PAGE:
A 1.4 metre diameter wind turbine was designed and constructed out of kevlar/glass composite material. The blades have been designed to produce useable power in 30 km/h (8 m/s, 150 W) to 60 km/h (16.6 m/s, 1 kW) wind speeds. This 3-blade turbine was constructed using an inverse camber NACA2412 airfoil. The blade power and efficiency was measured at various tip-speed-ratios. Total cost of the mould and blades was less than AU$300
500 Watt Wind Turbine (12.5 m/s)
1.4 Metre Diameter
Keywords: Wind power, Windmill, 3 blade wind turbine, laminar flow, inverse camber
Paper stencils of airfoil shapes were glued onto balsa and cut out using a scalpel. A flat angle-guide was made using sheet metal and is used to set the angle of airfoil sections.
A root made from a round piece of steel rod (2 mm) is glued to the top of the angle-guide and is used to position the rounded end of each airfoil section. The root-guide was fibreglassed and sanded flat.
Construction of the blade skeleton
The blade skeleton was coated in white gelcoat to strengthen it and pieces of clear plastic sheet were glued on the airfoil shapes to create a wing surface. The corners and joins were sealed with aluminium tape.
A border was made out of modelling clay to create a mould for the plaster to be poured into.
Making a plaster mould
Making a fibreglass blade mould
The plaster mould was waxed then filled with fibreglass to make a fibreglass wing. After curing, the plaster is removed and the wing was sanded smooth. A wooden triangle hub piece was glued in place.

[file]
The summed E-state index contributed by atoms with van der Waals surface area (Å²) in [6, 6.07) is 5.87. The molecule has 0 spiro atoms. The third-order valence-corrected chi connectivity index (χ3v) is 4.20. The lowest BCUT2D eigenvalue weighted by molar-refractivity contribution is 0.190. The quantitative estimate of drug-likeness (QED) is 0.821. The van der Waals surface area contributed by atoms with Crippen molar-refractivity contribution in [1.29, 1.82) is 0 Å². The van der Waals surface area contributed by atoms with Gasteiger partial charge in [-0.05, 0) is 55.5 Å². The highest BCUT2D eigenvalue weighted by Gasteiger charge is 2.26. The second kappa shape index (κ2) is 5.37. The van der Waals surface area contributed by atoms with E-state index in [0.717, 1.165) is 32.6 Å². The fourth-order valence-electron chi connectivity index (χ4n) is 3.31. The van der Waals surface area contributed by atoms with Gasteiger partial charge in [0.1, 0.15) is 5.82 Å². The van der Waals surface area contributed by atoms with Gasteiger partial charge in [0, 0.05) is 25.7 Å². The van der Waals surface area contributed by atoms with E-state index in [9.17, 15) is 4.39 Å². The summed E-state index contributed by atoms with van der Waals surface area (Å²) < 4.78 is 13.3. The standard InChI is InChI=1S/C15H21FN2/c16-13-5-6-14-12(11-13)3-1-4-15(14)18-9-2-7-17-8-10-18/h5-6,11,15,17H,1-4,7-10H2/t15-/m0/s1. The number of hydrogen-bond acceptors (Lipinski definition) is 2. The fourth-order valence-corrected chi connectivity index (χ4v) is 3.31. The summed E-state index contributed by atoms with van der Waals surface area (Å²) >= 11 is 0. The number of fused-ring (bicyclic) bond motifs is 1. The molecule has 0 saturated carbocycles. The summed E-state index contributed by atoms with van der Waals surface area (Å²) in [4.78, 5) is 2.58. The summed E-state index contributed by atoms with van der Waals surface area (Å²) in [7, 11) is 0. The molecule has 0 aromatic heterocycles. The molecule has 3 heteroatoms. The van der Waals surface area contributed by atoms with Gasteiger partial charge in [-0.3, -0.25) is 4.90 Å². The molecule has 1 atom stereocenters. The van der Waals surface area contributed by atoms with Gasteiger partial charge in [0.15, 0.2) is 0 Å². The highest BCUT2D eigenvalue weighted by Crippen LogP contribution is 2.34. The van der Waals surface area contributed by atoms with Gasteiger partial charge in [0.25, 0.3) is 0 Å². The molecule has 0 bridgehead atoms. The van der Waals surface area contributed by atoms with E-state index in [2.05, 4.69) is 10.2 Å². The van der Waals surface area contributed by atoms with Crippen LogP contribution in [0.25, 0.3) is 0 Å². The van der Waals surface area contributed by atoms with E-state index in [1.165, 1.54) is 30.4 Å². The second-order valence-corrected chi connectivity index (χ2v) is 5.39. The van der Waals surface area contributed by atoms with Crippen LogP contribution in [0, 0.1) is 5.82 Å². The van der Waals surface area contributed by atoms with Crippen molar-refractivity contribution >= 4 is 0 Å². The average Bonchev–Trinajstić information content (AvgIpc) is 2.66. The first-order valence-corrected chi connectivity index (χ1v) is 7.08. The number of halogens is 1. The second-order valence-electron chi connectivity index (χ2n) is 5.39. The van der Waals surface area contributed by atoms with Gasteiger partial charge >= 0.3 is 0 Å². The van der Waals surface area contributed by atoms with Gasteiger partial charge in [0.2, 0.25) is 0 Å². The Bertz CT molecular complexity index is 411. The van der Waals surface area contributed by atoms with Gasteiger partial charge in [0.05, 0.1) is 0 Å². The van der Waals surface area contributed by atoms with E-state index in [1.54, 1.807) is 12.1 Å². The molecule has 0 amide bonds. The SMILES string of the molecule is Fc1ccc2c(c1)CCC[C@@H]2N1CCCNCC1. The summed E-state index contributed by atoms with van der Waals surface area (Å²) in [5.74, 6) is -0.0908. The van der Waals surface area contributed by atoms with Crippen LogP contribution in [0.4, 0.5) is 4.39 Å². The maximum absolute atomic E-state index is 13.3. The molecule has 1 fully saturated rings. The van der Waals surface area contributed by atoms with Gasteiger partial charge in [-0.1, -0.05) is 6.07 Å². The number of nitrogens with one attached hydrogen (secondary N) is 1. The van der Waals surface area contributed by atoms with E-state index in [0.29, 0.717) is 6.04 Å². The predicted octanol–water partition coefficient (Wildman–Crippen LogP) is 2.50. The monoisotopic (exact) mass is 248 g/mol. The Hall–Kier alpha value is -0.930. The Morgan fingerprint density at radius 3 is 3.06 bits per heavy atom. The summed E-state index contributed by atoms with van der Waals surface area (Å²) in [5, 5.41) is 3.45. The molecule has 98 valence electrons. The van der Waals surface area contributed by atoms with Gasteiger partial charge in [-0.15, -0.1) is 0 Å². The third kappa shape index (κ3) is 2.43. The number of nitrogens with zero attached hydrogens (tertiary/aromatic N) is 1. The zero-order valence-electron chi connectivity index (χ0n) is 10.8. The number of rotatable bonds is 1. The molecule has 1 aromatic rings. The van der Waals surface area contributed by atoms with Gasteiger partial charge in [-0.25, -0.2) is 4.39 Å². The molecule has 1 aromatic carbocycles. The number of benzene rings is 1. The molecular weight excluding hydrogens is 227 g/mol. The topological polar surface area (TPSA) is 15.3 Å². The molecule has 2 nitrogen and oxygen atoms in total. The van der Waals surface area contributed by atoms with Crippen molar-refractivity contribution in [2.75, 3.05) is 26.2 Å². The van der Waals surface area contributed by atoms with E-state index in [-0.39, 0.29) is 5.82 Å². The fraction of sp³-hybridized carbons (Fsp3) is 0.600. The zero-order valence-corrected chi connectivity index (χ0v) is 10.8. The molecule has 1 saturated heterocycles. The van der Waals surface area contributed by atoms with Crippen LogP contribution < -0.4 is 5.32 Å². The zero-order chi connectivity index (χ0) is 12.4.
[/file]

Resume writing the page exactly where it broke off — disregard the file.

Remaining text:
Cardboard and foil was used to make a border, then it was filled with fibreglass and resin to make a fibreglass mould.
The hub for the blade skeleton was made from a piece of wood that was glued onto the root section. The balsa airfoil shapes were positioned and glued along the root.
Making the blade
The half moulds were filled with pre-cut shapes of fibreglass and kevlar, then the resin was soaked into the glass with a paintbrush. A wooden hub is inserted at the end of the mould.
The mould halves were pressed together and tightened using bolts around the border. After the resin cured, the mould was broken apart using a knife and a screwdriver.
The blade was broken out of the mould and the edges were cleaned up using a pair of snips. After some sanding, each blade was wrapped in a layer of fibreglass cloth. The three blades were fitted together and reinforced using layers of fibreglass.
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Plaster and gauze was poured into the mould. After setting, the process was repeated for the other side to complete the mould.
The other side of the mould was fibreglassed and the border was cut square. The mould opened easily and was waxed up before use.
The finished blades were tested using the generator shown in the 1.8 m blade wind turbine. The results are shown below.
Figure 9. Fibreglass blades from the mould (top). The finished 3 blade set (bottom).
Figure 8. A moulded blade ready to be cured (top). Breaking the cured mould apart (bottom).
Figure 7. Half moulds being filled with glass and soaked in resin (top). A wooden hub is fitted at the end (bottom).
Figure 6. Making the fibreglass mould (top) and waxing before use (bottom).
Figure 5. The fibreglass blade from the plaster mould (top). Making the fibreglass mould from the blade (bottom).
Figure 1. The airfoil shapes were constructed using balsa (top). The root and angle-guide were made from tin sheet and wire (bottom).
Figure 2. The root section glued to the hub (top). The balsa airfoil shapes glued along the root (bottom).
Figure 3. The gel coated skeleton with plastic sheet glued to the balsa shapes (top). The final blade skeleton with border made of modelling clay (bottom).
Figure 4. Making the plaster and gauze mould (top). The two completed half moulds (bottom).